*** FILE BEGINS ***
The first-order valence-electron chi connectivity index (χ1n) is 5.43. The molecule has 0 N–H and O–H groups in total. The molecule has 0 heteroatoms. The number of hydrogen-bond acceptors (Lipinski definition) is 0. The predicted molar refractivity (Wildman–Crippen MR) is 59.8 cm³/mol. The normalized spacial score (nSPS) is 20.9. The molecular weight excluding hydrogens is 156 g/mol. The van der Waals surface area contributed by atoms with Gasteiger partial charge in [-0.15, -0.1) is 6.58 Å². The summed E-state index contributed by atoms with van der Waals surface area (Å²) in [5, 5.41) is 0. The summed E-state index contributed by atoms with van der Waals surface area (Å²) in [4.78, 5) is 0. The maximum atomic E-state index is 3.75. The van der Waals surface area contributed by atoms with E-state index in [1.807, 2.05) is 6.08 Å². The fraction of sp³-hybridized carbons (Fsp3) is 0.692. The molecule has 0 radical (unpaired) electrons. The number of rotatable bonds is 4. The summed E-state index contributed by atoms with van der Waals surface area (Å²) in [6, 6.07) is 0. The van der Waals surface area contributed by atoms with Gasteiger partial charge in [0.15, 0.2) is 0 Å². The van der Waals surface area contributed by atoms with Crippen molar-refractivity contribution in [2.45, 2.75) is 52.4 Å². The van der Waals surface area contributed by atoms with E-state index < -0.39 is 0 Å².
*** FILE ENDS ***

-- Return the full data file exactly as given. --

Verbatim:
The first-order valence-electron chi connectivity index (χ1n) is 5.43. The molecule has 0 N–H and O–H groups in total. The molecule has 0 heteroatoms. The number of hydrogen-bond acceptors (Lipinski definition) is 0. The predicted molar refractivity (Wildman–Crippen MR) is 59.8 cm³/mol. The normalized spacial score (nSPS) is 20.9. The molecular weight excluding hydrogens is 156 g/mol. The van der Waals surface area contributed by atoms with Gasteiger partial charge in [-0.15, -0.1) is 6.58 Å². The summed E-state index contributed by atoms with van der Waals surface area (Å²) in [5, 5.41) is 0. The summed E-state index contributed by atoms with van der Waals surface area (Å²) in [4.78, 5) is 0. The maximum atomic E-state index is 3.75. The van der Waals surface area contributed by atoms with E-state index in [1.807, 2.05) is 6.08 Å². The fraction of sp³-hybridized carbons (Fsp3) is 0.692. The molecule has 0 radical (unpaired) electrons. The number of rotatable bonds is 4. The summed E-state index contributed by atoms with van der Waals surface area (Å²) in [6, 6.07) is 0. The van der Waals surface area contributed by atoms with Gasteiger partial charge in [0.15, 0.2) is 0 Å². The van der Waals surface area contributed by atoms with Crippen molar-refractivity contribution in [2.45, 2.75) is 52.4 Å². The van der Waals surface area contributed by atoms with E-state index < -0.39 is 0 Å².